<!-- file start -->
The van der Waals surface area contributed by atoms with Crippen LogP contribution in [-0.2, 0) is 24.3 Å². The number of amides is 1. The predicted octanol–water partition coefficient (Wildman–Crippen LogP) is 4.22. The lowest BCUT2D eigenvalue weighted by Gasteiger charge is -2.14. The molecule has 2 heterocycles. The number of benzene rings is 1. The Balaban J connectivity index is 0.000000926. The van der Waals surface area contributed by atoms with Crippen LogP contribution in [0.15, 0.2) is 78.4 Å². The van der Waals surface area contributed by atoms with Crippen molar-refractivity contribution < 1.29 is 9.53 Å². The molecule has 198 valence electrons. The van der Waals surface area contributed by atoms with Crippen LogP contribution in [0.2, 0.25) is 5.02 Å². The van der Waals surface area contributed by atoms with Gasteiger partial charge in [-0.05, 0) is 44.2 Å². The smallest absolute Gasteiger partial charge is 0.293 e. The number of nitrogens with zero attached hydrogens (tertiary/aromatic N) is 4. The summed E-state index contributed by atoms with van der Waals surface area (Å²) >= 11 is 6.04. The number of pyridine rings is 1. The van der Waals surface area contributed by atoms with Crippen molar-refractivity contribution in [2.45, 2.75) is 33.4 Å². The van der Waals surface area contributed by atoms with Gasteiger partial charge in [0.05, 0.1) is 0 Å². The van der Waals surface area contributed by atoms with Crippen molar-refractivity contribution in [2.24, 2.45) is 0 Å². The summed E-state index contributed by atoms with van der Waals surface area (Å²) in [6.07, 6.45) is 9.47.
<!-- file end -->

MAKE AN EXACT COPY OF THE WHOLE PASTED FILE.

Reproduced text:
The van der Waals surface area contributed by atoms with Crippen LogP contribution in [-0.2, 0) is 24.3 Å². The number of amides is 1. The predicted octanol–water partition coefficient (Wildman–Crippen LogP) is 4.22. The lowest BCUT2D eigenvalue weighted by Gasteiger charge is -2.14. The molecule has 2 heterocycles. The number of benzene rings is 1. The Balaban J connectivity index is 0.000000926. The van der Waals surface area contributed by atoms with Crippen LogP contribution in [0.15, 0.2) is 78.4 Å². The van der Waals surface area contributed by atoms with Crippen molar-refractivity contribution < 1.29 is 9.53 Å². The molecule has 198 valence electrons. The van der Waals surface area contributed by atoms with Crippen LogP contribution in [0.2, 0.25) is 5.02 Å². The van der Waals surface area contributed by atoms with Gasteiger partial charge in [-0.05, 0) is 44.2 Å². The smallest absolute Gasteiger partial charge is 0.293 e. The number of nitrogens with zero attached hydrogens (tertiary/aromatic N) is 4. The summed E-state index contributed by atoms with van der Waals surface area (Å²) >= 11 is 6.04. The number of pyridine rings is 1. The van der Waals surface area contributed by atoms with Crippen molar-refractivity contribution in [2.45, 2.75) is 33.4 Å². The van der Waals surface area contributed by atoms with Gasteiger partial charge in [0.05, 0.1) is 0 Å². The van der Waals surface area contributed by atoms with Crippen molar-refractivity contribution in [2.24, 2.45) is 0 Å². The summed E-state index contributed by atoms with van der Waals surface area (Å²) in [6.07, 6.45) is 9.47.